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Livestreaming through Twitch should start to look a lot cleaner.

Amazon’s broadcasting site revealed today that it is boosting its video quality to support the 1080p resolution at a full 60 frames per second. This is something it has enabled certain channels to do before, but it is rolling out new transcoding options that will permit anyone to take advantage of crisper image. To power such detailed images at such a high framerate, Twitch is also lifting it’s previous bitrate barrier. These updates will hit every Twitch channel over the next couple of weeks, and it is something that should improve the experience of using and viewing live videos on the site for the audience as a whole, not just viewers of esports events.

“We’re no longer limiting our ingest bitrate to 3.5 megabits,” Twitch product manager Noreen McInnis wrote in a blog. “We officially recommend 3-to-6 megabits for most streams, skewing toward the higher end for 1080p broadcasts or faster, more demanding games.”

At 3.5 megabits, quick games would typically have a lot of ugly artifacts and visual noise. The car-soccer game Rocket League looks particularly ugly. But bumping up the bitrate all the way to 6 megabits could solve that by enabling each frame to contain significantly more information.

Of course, streaming at higher resolutions and a higher framerate will require a faster connection on your end. If you can still only upload at 3.5 megabits per second, then you should probably stick to 720p or lower. This is especially true for a livestreaming site like Twitch because most people don’t watch that content in a full screen mode. Instead, they are watching at a lower resolution and using chat and other services at the same time.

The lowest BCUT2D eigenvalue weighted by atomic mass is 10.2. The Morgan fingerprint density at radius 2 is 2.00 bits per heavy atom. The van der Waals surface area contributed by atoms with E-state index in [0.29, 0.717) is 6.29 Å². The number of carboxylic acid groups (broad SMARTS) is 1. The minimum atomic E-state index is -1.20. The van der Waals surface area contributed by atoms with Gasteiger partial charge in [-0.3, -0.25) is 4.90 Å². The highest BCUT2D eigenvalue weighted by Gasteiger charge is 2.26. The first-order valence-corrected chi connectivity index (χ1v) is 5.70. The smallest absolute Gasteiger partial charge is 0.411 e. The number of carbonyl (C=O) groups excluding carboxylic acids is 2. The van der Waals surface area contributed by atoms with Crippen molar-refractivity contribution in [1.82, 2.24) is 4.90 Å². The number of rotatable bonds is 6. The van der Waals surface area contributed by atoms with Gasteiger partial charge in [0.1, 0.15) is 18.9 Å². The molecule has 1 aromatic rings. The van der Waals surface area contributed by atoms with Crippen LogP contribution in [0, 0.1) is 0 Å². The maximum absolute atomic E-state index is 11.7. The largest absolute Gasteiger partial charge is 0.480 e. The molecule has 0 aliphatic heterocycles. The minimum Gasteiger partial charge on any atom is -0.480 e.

“Just because you can stream at 1080p and higher bitrates doesn’t necessarily mean you should,” McInnis wrote. “It’s better to have a stable stream at a lower resolution or bitrate than a higher quality stream that makes you drop frames.”

But giving 1080p/60 support on Twitch is going to grow more important over the next couple of years as people continue to adopt larger 4K monitors. On a screen with a 2160p resolution, a 1080p stream would only take up a quarter of the screen. This means I can get relatively nice quality while still using chat. And I could even go into fullscreen without broadcasts looking awful, which is a problem with lower-resolution and lower-bitrate livestreams.

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